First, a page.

Happy birthday to us!

It was 220 years ago Tuesday, November 16, 1801, that the first issue of The Evening Post was delivered to 600 lucky subscribers in New York City.

It was a newspaper born in exile. Alexander Hamilton, former treasury secretary, had returned to Gotham out of power and disliked by members of his own party, the Federalists.

His political career was in tatters. If you’ve seen Lin-Manuel Miranda’s “Hamilton,” go ahead and sing along: Hamilton had admitted to a torrid extramarital affair. He had publicly bashed the party’s leader, President John Adams. And in early 1801, Hamilton’s influence swayed the election to Democratic-Republican Thomas Jefferson. Adams didn’t agree with Jefferson, but thought him a man of principle and preferable to his opponent, Aaron Burr.

Hamilton was 43, with a wife and 8 children and only a law office to support them. Democratic-Republicans controlled the presidency and Congress. Newspapers were the primary way to spread political ideas, but the Federalist-leaning papers in New York were moribund. One, the Commercial Advertiser, was derided by another paper as “too drowsy to be of service to any cause; it is a powerful opiate.”

Hamilton saw one option: Start his own.

He gathered a group of investors at Archibald Gracie’s weekend villa, now Gracie Mansion. They pledged $10,000 to the cause. To edit, Hamilton chose William Coleman, who, as a reporter, covered the murder trial in which Hamilton and law partner Burr successfully argued for the defense.

The Evening Post was a hit from the start. Where most papers used two fonts, it used four. The paper was higher quality. In its first year, the circulation grew to 1,100 in a city of 60,000.

Each issue was a single sheet folded once, to create four pages; packed with advertising from merchants and ship owners as well as bits of news and political commentary, much of it supporting the philosophy of Federalists in general and Hamilton in particular: a strong central bank, peace with Great Britain and an “America first” view of policy decisions.

Publishing magnate Rupert Murdoch at the printing presses of the New York Post.
Rupert Murdoch bought The Post in 1976 and switched it from an evening to a morning paper.
© Roger Ressmeyer/CORBIS/VCG via Getty Images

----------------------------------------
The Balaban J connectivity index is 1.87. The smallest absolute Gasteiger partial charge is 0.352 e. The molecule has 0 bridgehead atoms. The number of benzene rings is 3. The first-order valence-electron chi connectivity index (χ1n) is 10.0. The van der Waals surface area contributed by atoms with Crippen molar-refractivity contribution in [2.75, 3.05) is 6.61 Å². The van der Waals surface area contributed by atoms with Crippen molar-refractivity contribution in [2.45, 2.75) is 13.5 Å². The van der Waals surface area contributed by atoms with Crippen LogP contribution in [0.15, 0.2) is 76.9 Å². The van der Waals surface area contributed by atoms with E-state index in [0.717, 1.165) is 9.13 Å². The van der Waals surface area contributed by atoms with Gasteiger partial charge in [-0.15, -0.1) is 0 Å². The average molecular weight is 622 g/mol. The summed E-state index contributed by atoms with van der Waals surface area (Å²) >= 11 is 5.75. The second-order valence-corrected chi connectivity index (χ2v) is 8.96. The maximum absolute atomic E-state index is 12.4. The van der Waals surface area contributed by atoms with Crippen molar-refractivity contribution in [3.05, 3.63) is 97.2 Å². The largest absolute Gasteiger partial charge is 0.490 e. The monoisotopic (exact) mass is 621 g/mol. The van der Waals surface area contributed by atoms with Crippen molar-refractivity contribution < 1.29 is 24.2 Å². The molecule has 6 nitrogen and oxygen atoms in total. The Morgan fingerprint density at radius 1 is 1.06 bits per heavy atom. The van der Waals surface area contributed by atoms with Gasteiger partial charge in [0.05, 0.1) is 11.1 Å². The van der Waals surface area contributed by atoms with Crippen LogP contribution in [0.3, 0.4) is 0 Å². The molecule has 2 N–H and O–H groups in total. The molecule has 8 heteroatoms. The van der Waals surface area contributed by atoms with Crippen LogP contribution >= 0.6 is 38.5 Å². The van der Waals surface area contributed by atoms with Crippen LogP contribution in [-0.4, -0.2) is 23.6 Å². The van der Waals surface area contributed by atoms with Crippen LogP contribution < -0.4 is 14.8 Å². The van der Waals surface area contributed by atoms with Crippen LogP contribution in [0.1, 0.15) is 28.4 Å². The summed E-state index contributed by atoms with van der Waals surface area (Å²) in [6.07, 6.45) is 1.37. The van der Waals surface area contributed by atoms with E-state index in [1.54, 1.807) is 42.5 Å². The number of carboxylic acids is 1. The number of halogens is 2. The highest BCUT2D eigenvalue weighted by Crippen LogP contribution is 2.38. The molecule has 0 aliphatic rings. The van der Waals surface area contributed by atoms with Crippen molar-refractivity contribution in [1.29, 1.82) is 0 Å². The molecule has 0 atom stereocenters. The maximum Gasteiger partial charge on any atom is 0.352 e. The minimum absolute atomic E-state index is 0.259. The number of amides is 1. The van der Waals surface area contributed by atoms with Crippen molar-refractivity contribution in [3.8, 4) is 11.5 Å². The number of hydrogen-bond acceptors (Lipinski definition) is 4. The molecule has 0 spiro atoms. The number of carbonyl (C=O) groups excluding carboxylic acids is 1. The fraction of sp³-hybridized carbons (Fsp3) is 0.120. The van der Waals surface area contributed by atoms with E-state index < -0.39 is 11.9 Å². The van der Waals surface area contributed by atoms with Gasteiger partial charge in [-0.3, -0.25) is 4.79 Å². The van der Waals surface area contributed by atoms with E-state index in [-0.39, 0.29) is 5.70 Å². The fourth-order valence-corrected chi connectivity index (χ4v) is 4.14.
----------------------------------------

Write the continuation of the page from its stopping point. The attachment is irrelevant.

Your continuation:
Coleman was a respected editor, though Allan Nevins, who wrote a history of The Evening Post in 1922, said two of his faults were that “his style, like Hamilton’s, was diffuse; he sometimes forgot taste and decency when assailing his opponents.”
Ironically, considering the fate of his boss, Coleman would kill a man in a duel in 1804, stemming from a dispute with the editor of a rival paper, the American Citizen. (The Daily News should be on notice.)

The first issue of The Post included a statement of principles, likely written by Coleman and Hamilton:

“The design of this paper is to diffuse among the people correct information on all interesting subjects, to inculcate just principles in religion, morals, and politics; and to cultivate a taste for sound literature.”

Sounds about right.

Hamilton would write for the paper under the pseudonym “Lucius Crassus,” mostly to bash Jefferson, and Coleman would sometimes visit Hamilton’s home at 26 Broadway. “As soon as I see him, he begins in a deliberate matter to dictate and I note down in shorthand; when he stops, my article is completed,” Coleman said.

Alexander Hamilton
Alexander Hamilton founded the New York Post 220 years ago.
De Agostini via Getty Images

On July 12, 1804, less than three years after founding the paper, Hamilton was killed by Burr in a duel. The Evening Post was not published on the day of his funeral, and for a week the paper had a heavy black border.

But his creation endured. The New-York Evening Post, now The New York Post, is the longest continuously published newspaper in the United States.

Along the way, the paper changed ownership, and political stances, a dozen times. It transformed into the tabloid format you see today in 1942, and Rupert Murdoch, who bought The Post in 1976, switched it from an evening to a morning paper.

Murdoch did everything from instilling the paper with a common-sense, conservative editorial perspective to introducing the famous gossip column Page Six — creating the paper you know today.

The Post now reaches an audience that would astound its founders. In print, it’s the sixth-largest paper in the country; online, more than 80 million people read it in a month.

But some things haven’t changed. The New York Post is still the enemy of the radical, the unpatriotic and the drowsy. It is fearless in standing up for what’s right. From Hamilton to Murdoch, it diffuses among the people correct information on all interesting subjects — with bellies and keyboards on fire.

So raise a glass today as you click or turn the page. To 220 years of journalism, and looking forward to 220 more.

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